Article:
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Madurai bows to Archer, once again

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Popular Good patronage
Popular Good patronage

Jeffrey Archer has a steady fan following in Madurai all through the years, writes S. ABRAHAM MILLS

The recent tour of British author Jeffrey Archer across major cities in the country to promote his new book, A Prisoner of Birth, brought back memories of the crazy Archer days of the 80s in Madurai. One could tell the popularity of a lending library by the number of copies it had of Kane and Abel or its sequel, The Prodigal Daughter.

First stop

Archer’s was the first major stop upon entry into the adulthood for many book lovers after an innocent and innocuous grind of Enid Blyton-Nancy Drew-Hardy Boys through childhood and adolescent years. From there, one either takes the James Hadley Chase-Jeffrey Archer-Robert Ludlum highway and join the masses on a long and titillating ride or goes the less-travelled Fyoder Dostoevesky way and find themselves lost in One Hundred Years of Solitude offered by Gabriel Garcia Marquez, among real wily others. There were quite a few gentlemen who were at home straddling the good and the bad, and even the ugly (anonymous books on the alley behind New Cinema) of the lending library world.

Be it the dumb S.S. Colony libraries or the exciting ones north of the Vaigai, one had to wait for weeks to read Archer’s First Among Equals when it hit the libraries, though it was a letdown for many who had been captivated by his more racy earlier novels.

Though at a later age one feels the futility of a tryst with the pulp fiction world, there was no escaping it due to peer pressure then. However, it did transport us couch potatoes into unheard of parts of the world — from dreary east Europe to throbbing American cities. Unlike his equally popular compatriot Ken Follett, whose tomes like Pillars of the Earth dealt with meticulous details of the subject, be it cathedral architecture or Afghanistan, Archer’s was easy on the palate. If it is not rags-to-riches, it will be the protagonist outwitting every other person he comes across to make a fortune in the end – a refined version of an MGR pot-boiler. Says A. K. Kuppuram, proprietor of Turning Point, a bookstore on Town Hall Road, that after reading a recent article about Archer in The Hindu many came to his Jonathan Lending Library in Anna Nagar.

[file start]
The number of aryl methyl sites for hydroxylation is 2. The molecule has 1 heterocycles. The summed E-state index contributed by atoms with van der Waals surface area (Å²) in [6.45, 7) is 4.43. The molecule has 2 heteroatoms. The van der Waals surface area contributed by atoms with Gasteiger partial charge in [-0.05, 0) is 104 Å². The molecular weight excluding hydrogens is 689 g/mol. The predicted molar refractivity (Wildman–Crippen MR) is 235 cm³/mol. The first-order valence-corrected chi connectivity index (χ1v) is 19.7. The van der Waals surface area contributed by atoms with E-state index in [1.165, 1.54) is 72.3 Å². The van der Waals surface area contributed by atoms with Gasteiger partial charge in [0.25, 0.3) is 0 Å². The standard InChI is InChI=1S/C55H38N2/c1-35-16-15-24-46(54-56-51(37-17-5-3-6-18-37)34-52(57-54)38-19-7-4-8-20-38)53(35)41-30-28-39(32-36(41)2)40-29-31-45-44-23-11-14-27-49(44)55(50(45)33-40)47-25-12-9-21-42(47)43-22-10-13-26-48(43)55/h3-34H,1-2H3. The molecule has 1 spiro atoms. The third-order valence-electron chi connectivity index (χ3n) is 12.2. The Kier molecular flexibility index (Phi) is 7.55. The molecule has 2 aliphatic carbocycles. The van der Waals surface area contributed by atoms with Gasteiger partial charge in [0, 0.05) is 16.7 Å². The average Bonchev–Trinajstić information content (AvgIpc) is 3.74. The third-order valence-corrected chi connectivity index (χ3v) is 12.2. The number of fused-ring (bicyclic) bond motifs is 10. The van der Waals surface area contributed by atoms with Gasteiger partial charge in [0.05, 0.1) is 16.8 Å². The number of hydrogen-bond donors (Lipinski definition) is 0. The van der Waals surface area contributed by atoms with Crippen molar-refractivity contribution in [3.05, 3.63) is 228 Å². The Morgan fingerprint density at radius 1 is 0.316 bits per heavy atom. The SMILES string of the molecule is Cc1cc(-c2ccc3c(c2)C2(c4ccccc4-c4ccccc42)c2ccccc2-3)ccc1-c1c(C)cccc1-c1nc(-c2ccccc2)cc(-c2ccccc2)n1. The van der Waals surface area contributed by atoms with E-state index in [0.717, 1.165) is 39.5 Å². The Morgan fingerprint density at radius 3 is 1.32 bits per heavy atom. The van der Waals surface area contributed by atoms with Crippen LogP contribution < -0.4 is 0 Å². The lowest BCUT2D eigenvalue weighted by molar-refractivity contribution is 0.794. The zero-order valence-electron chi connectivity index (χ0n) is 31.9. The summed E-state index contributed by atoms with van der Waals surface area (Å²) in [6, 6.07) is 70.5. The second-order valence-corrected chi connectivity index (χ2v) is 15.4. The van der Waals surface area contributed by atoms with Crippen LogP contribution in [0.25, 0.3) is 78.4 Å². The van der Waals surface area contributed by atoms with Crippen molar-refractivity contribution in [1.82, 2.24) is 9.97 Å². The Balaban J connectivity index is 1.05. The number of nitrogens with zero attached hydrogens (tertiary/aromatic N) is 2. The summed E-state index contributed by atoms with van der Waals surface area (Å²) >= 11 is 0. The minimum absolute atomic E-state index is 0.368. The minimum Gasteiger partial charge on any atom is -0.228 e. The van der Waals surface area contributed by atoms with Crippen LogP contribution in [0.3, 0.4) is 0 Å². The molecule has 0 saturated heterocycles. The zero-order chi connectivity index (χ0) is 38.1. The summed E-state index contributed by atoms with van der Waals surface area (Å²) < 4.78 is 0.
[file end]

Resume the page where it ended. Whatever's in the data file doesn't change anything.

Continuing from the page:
“The demand from members is so much for A Prisoner of Birth that it has been reserved for three months at a stretch, even in these days of waning reading habit among Madurai residents.”

Big hit

Mr. Kuppuram, who was with the Higginbothams in the 1980s, says Archer novels were a big hit, along with the likes of Frederick Forsyth (The Day of the Jackal), Ken Follett (Eye of the needle) and Mario Puzo (The Godfather) those days.

Reminiscing about the pre-TV era, Mr. Kuppuram, who has an eye not only on bestsellers but introduces must-read books in English and Tamil to Madurai readers all the time through his bookshop and lending library, says he could not forget those eventful years stocking and selling works of master storytellers.

Jeffrey Archer, whose personal and political life in England was as exciting with ups and downs as his numerous novels and short story collections, has been having a steady fan following in Madurai all through the years. Ramakrishnan of Karmugil, another good lending library in Goripalayam, says there are many takers for Archer’s A Prison Diary (sort of an autobiography), of late.

Mass movement

Interestingly, long before the author became a rage in the State, it was written in a popular column of a Tamil weekly that actress Revathy told the correspondent at a shooting spot that she could not wait to finish Not a Penny More, Not a Penny Less by Jeffrey Archer. One always has this suspicion that it started the mass movement towards Archer in the Tamil hinterland.

The stranglehold Archer had on Indian readers could be borne by the fact that the plot for a Malayalam blockbuster (it was a major hit in Tamil Nadu as well) was lifted straight from his ‘Shall we tell the President?’ another fast-paced novel. In the film, CBI officer Mammootty, a Tamil, would be on the trail of an assassin, Captain Raju, who was brought by political adversaries to kill an unwary Sukumaran, the Chief Minister.

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